Continuing probing the PCB, it was possible to locate eMMC data pins next in order to attempt an in-circuit eMMC dump. From previous generations of Sonos devices, we knew that the data on the flash is mostly encrypted. Nevertheless, an in-circuit eMMC connection would also allow to rapidly modify the flash memory contents, without having to take the chip off and put it back on every time.

By probing termination resistors and test points located in the general area between the SoC and the eMMC chip, first with an oscilloscope and then with a logic analyzer, it was possible to identify several candidates for eMMC lines.

To perform an in-circuit dump, we have to connect CLK, CMD, DAT0 and ground at the minimum. While CLK and CMD are pretty obvious from the above capture, there are multiple candidates for the DAT0 pin. Moreover, we could only identify 3 out of 4 data pins at this point. Fortunately, after trying all 3 of these, it was possible to identify the following connections:

Note that the extra pin marked as “INT” here is used to interrupt the BootROM boot process. By connecting it to ground during boot, the BootROM gets stuck trying to boot from SPINOR, which allows us to communicate on the eMMC lines without interference.

From there, it was possible to dump the contents of eMMC and confirm that the bulk of the firmware including the Linux rootfs was encrypted.

Investigating U-Boot

While we were unable to get access to the Sonos Era 100 U-Boot binary just yet, previous work on Sonos devices enabled us to obtain a plaintext binary for the Sonos One U-Boot. At this point we were hoping that the images would be mostly the same, and that a vulnerability existed in U-Boot that could be exploited in a black-box manner utilizing the eMMC read-write capability.

Several such issues were identified and are documented below.

Issue 1: Stored environment

Despite the device not utilizing the stored environment feature of U-Boot, there’s still an attempt to load the environment from flash at startup. This appears to stem from a misconfiguration where the CONFIG_ENV_IS_NOWHERE flag is not set in U-Boot. As a result, during startup it will try to load the environment from flash offset 0x500000. Since there’s no valid environment there, it displays the following warning message over UART:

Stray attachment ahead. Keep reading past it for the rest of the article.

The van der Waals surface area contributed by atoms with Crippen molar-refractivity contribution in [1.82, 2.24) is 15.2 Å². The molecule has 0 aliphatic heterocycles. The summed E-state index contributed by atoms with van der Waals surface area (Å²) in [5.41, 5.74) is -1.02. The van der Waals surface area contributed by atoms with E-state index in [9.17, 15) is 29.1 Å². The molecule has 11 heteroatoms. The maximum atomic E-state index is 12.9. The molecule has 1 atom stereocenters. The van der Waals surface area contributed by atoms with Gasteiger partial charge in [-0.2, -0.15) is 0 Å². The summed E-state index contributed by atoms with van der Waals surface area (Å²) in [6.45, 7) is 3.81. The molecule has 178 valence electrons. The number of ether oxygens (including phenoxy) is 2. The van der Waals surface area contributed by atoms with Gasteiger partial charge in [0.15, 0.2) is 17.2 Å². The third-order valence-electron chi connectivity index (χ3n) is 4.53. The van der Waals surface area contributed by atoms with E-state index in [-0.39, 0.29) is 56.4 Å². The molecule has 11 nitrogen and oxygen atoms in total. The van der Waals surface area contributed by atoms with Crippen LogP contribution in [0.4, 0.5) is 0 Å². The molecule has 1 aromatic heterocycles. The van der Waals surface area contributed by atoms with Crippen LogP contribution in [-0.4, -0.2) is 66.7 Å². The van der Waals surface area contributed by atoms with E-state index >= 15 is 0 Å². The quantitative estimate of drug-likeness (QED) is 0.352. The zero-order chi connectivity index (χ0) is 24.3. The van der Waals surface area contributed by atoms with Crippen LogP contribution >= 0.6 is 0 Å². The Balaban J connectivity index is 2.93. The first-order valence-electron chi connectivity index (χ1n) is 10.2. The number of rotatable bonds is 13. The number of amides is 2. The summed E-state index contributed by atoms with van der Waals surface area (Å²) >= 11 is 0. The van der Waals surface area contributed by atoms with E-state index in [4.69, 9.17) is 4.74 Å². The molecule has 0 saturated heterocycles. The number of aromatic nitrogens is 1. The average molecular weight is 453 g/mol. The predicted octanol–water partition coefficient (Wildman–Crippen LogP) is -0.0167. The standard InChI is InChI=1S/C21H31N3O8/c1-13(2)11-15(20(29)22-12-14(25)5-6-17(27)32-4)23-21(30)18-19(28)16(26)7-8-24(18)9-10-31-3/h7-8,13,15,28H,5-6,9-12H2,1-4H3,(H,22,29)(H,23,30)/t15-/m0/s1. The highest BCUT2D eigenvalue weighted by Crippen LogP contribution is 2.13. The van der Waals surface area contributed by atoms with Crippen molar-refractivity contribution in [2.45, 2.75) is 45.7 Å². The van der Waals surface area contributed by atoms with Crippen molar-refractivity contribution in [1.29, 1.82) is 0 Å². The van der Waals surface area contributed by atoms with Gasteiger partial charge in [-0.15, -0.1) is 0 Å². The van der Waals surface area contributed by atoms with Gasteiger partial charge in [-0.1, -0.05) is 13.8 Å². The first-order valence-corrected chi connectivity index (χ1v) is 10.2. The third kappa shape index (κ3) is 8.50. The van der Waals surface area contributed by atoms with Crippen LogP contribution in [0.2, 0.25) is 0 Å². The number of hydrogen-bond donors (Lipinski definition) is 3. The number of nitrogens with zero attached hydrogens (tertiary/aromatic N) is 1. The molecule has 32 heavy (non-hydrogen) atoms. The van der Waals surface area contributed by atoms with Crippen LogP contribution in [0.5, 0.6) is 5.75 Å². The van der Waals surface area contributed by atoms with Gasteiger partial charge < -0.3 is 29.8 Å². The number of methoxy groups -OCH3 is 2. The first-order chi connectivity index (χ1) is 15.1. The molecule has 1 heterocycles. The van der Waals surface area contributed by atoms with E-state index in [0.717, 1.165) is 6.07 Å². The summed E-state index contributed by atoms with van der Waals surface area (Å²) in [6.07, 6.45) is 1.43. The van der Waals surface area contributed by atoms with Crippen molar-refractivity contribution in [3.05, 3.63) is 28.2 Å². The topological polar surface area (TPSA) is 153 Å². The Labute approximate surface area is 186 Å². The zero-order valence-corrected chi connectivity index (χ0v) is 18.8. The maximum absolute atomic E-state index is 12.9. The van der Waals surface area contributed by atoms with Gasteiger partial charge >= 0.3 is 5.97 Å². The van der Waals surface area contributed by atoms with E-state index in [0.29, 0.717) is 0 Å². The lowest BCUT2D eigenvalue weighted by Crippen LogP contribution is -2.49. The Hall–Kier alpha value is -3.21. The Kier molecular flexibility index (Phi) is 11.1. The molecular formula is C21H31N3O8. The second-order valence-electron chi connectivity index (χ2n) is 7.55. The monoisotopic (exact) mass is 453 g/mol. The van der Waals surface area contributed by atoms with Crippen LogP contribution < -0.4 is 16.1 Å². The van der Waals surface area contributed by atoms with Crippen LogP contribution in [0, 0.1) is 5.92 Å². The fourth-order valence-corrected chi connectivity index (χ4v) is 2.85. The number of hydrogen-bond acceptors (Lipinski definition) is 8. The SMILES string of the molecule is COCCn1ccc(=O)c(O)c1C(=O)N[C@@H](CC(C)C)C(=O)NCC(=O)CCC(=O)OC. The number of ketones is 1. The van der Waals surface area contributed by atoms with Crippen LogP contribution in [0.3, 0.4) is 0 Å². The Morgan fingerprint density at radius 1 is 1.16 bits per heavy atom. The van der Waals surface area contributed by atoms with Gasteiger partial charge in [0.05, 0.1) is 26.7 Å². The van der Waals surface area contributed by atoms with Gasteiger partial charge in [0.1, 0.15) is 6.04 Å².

*** Warning - bad CRC, using default environment

The message goes away when a valid environment is written to that location. This enables us to set variables such as bootcmd, essentially bypassing the password-protected Sonos U-Boot console. However, as mentioned above, the available commands are heavily restricted.

Issue 2: Unchecked setenv() call

By default on the Sonos Era 100, U-Boot’s “bootcmd” is set to “sonosboot”. To understand the overall boot process, it was possible to reverse engineer the custom “sonosboot” handler. On a high level, this command is responsible for loading and validating the kernel image after which it passes control to the U-Boot “bootm” built-in. Because “bootm” uses U-Boot environment variables to control the arguments passed to the Linux kernel, “sonosboot” makes sure to set them up first before passing control:

setenv("bootargs",(char *)kernel_cmdline);

There is however no check on the return value of this setenv call. If it fails, the variable will keep its previous value, which in our case is the value loaded from the stored environment.

As it turns out, it is possible to make this setenv call fail. A somewhat obscure feature of U-Boot allows marking variables as read-only. For example, by setting “.flags=bootargs:sr”, the “bootargs” variable becomes read-only and all future writes without the H_FORCE flag fail.

All we have to do at this point to exploit this issue is to construct a stored environment that first defines the “bootargs” value, and then sets it as read-only by defining “.flags=bootargs:sr”. The execution of “sonosboot” will then proceed into “bootm” and it will start the Linux kernel with fully controlled command-line arguments.